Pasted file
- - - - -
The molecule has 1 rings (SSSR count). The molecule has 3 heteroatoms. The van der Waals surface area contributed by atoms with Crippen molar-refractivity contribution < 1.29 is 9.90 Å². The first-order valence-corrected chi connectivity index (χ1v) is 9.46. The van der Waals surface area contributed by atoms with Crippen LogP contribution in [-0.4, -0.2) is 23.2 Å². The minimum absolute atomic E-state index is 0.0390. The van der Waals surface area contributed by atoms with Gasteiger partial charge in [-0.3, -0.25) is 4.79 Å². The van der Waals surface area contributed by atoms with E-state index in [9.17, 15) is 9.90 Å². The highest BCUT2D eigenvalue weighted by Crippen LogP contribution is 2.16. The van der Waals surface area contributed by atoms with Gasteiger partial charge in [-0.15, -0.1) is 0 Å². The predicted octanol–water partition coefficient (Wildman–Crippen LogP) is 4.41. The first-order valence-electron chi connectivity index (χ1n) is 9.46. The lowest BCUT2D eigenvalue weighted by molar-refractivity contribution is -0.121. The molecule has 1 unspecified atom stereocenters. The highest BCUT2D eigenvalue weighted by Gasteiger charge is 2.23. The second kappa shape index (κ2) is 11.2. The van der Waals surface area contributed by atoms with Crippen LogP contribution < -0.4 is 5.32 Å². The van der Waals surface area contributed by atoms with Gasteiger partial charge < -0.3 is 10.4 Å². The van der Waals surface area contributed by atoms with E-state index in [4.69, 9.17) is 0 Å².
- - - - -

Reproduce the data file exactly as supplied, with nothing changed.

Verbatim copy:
The molecule has 1 rings (SSSR count). The molecule has 3 heteroatoms. The van der Waals surface area contributed by atoms with Crippen molar-refractivity contribution < 1.29 is 9.90 Å². The first-order valence-corrected chi connectivity index (χ1v) is 9.46. The van der Waals surface area contributed by atoms with Crippen LogP contribution in [-0.4, -0.2) is 23.2 Å². The minimum absolute atomic E-state index is 0.0390. The van der Waals surface area contributed by atoms with Gasteiger partial charge in [-0.3, -0.25) is 4.79 Å². The van der Waals surface area contributed by atoms with E-state index in [9.17, 15) is 9.90 Å². The highest BCUT2D eigenvalue weighted by Crippen LogP contribution is 2.16. The van der Waals surface area contributed by atoms with Gasteiger partial charge in [-0.15, -0.1) is 0 Å². The predicted octanol–water partition coefficient (Wildman–Crippen LogP) is 4.41. The first-order valence-electron chi connectivity index (χ1n) is 9.46. The lowest BCUT2D eigenvalue weighted by molar-refractivity contribution is -0.121. The molecule has 1 unspecified atom stereocenters. The highest BCUT2D eigenvalue weighted by Gasteiger charge is 2.23. The second kappa shape index (κ2) is 11.2. The van der Waals surface area contributed by atoms with Crippen LogP contribution < -0.4 is 5.32 Å². The van der Waals surface area contributed by atoms with Gasteiger partial charge < -0.3 is 10.4 Å². The van der Waals surface area contributed by atoms with E-state index in [4.69, 9.17) is 0 Å².